Several months ago (“Heading Bug,” June 2012) columnist David Hipschman weighed in with his ideas about what to carry in your Piper for emergencies, and he shared what he carries:
“Here’s what is currently in my ditch case. But I need to point out that it changes often as I come across things I like, or contemplate flights that differ in their potential for survival challenges:
A comprehensive first aid kit (unless you have a medical background, get a kit with good instructions in case what might happen exceeds your knowledge)... Read more
I ended my February column by saying that I expected to be flying a lot less, given my wife's cancer diagnosis. In fact, I'm delighted (and more than a little surprised) to report that I've been flying a lot: my logbook includes half a dozen entries so far this year, totaling no less than 5.9 hours in two very different airplanes. And before I go any further, the reason I've been able to fly that much is that Kate is doing very well. By the time you read this,... Read more
Freshening up your aircraft’s interior can be an important update for many reasons. In addition to looking good, it increases your and your passengers’ comfort. New carpet and seat coverings often add value to your aircraft while reducing cockpit noise and vibration.
Many pilots dream of the day their airplane’s cockpit is a Perfect 10, and for many, leather seats are at the top of the wish list. “There is nothing more beautiful than a leather interior in a plane—especially one that is custom designed in colors to give the... Read more
You can’t get there from here? Yes you can… if you fly your own airplane!
I’ve been a fan of flying since I was a little kid—and I’m going to be 60 in February. I grew up in Bensenville, Ill. just a mile away from O’Hare (KORD) and I would ride my bike down to Runway 14R all the time to watch the DC-3s, Electras and DC-6s.
I started training for my private pilot certificate in 1980, and flew about 50 hours. Then my first son was born—this may sound... Read more
IN A TOUGH ECONOMY, AIRSHOWS ARE STILL RIDING A WAVE OF POPULARITY.
There are now more than 325 airshows held each year across North America drawing millions of spectators. This year, airshow promoters expect attendance numbers of 10 to 12 million which illustrates that even in a recession, airshow attendance is strong. Why? Airshows are one of the best entertainment values around.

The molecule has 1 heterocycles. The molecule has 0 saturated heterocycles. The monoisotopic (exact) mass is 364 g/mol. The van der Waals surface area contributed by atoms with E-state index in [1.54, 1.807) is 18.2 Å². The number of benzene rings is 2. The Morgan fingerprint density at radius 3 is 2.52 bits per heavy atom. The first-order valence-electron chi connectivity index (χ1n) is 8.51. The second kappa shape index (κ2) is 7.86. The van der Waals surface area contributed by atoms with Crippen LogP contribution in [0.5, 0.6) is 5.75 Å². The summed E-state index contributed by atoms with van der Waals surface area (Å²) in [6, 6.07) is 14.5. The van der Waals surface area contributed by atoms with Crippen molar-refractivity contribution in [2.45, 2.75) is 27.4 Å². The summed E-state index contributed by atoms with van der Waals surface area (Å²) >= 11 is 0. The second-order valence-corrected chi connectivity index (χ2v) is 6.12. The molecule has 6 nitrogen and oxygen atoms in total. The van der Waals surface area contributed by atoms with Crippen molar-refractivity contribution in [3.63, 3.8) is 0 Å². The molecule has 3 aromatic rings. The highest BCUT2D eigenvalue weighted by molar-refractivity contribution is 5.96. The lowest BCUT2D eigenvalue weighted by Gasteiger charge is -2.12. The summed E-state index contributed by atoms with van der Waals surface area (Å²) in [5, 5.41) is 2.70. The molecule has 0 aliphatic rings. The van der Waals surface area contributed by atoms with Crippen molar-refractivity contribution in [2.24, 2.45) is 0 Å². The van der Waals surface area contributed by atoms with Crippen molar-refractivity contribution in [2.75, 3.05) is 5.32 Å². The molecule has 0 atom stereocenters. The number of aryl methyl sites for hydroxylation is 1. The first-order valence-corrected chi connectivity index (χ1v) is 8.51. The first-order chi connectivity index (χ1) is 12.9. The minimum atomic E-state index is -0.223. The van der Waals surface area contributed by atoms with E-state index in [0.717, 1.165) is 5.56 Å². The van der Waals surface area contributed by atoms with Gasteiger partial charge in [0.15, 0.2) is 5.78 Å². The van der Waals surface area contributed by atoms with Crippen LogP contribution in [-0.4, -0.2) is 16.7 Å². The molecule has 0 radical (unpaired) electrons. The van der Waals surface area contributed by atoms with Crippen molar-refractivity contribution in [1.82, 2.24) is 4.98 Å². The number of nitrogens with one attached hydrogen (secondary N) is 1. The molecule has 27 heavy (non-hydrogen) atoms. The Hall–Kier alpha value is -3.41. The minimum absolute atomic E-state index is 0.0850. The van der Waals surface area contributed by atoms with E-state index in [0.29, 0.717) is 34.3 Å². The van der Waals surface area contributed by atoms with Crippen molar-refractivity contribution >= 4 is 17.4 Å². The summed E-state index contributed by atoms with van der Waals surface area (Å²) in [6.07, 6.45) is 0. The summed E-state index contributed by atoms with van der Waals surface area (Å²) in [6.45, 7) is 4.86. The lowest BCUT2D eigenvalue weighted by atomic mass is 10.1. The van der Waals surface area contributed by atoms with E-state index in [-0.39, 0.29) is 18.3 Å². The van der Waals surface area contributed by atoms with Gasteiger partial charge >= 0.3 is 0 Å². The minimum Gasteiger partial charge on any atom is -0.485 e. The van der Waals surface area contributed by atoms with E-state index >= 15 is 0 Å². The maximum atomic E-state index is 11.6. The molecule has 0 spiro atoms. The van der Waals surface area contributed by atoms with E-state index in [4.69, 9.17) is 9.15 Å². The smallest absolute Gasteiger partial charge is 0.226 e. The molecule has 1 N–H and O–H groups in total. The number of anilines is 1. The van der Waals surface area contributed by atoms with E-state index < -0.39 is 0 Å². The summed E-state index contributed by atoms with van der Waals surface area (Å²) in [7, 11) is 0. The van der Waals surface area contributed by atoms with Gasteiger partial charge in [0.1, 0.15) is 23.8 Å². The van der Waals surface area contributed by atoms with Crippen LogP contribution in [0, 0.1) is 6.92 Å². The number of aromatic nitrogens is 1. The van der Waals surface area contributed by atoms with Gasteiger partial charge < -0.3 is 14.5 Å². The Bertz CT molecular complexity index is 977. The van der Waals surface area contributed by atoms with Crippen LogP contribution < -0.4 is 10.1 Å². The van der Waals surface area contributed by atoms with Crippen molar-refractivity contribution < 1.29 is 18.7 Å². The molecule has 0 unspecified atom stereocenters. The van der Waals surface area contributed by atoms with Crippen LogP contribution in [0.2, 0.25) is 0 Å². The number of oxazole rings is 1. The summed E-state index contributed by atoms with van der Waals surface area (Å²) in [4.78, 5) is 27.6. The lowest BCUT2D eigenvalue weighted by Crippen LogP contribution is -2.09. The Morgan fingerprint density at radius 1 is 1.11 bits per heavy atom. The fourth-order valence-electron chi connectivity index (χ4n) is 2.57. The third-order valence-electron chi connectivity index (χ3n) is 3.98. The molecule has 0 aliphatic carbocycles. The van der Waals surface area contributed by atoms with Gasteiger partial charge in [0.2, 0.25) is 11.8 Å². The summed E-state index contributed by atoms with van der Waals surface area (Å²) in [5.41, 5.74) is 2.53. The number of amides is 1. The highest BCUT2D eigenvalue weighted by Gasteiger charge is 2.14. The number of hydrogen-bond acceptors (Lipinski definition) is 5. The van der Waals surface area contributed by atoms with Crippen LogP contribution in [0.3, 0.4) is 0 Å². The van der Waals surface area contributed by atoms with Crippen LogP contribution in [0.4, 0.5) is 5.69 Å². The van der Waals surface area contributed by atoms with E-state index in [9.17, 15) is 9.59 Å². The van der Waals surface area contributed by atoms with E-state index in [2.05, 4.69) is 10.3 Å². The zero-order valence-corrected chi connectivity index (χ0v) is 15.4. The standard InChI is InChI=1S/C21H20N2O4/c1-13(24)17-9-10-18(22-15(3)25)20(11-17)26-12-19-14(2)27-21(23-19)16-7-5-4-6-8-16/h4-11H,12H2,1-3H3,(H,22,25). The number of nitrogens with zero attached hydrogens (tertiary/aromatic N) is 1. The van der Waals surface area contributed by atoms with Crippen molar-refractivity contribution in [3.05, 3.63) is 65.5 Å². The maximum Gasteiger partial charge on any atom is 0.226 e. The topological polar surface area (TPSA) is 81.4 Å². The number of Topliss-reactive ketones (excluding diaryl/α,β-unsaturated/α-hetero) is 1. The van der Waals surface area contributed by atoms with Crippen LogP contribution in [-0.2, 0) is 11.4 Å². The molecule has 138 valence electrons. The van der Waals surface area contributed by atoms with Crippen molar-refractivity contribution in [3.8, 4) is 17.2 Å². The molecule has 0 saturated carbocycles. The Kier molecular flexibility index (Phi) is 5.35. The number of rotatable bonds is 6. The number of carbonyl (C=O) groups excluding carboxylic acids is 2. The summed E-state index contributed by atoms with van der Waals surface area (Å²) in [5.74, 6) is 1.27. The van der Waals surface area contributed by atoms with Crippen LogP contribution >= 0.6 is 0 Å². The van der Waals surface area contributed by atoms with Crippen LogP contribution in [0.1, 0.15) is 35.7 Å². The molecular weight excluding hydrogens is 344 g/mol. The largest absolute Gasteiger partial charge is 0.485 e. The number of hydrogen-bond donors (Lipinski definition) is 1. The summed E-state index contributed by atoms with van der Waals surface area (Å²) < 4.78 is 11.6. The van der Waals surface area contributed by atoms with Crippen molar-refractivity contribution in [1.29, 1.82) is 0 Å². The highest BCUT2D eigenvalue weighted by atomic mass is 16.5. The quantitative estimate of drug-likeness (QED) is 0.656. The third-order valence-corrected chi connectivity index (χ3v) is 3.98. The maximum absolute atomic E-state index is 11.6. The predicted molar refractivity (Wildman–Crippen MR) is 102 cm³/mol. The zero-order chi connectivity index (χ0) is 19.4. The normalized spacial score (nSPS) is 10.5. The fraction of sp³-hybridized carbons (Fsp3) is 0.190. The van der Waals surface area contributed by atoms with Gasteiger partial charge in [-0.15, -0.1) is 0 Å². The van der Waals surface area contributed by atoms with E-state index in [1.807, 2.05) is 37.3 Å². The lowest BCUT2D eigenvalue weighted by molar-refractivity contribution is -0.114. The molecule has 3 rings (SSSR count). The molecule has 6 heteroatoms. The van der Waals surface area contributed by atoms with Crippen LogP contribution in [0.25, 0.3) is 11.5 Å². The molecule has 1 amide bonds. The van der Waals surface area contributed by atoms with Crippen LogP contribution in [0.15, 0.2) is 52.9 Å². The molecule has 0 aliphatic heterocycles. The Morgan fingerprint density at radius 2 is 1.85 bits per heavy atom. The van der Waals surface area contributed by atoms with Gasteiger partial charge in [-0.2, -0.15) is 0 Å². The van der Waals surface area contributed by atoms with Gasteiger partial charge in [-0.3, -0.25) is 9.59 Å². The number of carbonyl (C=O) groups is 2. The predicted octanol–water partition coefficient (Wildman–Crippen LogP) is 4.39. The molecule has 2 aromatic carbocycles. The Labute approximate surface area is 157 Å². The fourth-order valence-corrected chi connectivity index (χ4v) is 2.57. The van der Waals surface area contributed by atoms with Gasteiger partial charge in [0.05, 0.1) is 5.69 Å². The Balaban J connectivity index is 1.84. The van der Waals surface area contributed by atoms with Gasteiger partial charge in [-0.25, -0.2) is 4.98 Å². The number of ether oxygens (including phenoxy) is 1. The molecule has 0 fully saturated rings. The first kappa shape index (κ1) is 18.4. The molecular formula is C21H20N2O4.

Consider a trip to Disneyland. Tickets for a family of two adults and two children to step through the gates of the Magic Kingdom total just over $250, and that’s... Read more
In the first few decades of the aviation age, airplanes quickly became a part of Americans’ daily lives. In addition to providing invaluable service in World War II, aircraft also served in a war against six-legged pests.
The first known use of a heavier-than-air machine occurred in August 1921. A United States Army Air Service Curtiss JN-4 Jenny piloted by John A. Macready was modified at McCook Field to spread lead arsenate to kill Catalpa Sphinx caterpillars at a farm near Troy, Ohio. This first test was considered highly successful.
The first... Read more
The object of an annual inspection is to determine that the aircraft is in condition for safe operation and complies with the type certificate. Here are some practical suggestions from an A&P/IA. I am often asked by aircraft owners, “What can I do to reduce the cost of an annual inspection?” and I will offer some suggestions and observations in this article. The key lies in preparation for the annual.
Owner Maintenance Owners performing maintenance should coordinate their efforts with their mechanic/inspector. Check with your inspector prior to changing the engine... Read more
I came to own piper(Papa), a 1960 PA-24 in a roundabout way. I had been screening ads in Trade-A-Plane and on the Internet for another airplane. I had studied Mooney, Beech and Cessna options but the airplanes that fit my needs were either quirky in some way or beyond my means.
I had previously owned a 1947 Piper PA 12. (Editor’s Note: For the story of Steve’s PA-12 see “My First Airplane, What Mike Taught Me About Flying”) June 2011, Piper Flyer) It was a very simple airplane and didn't burn... Read more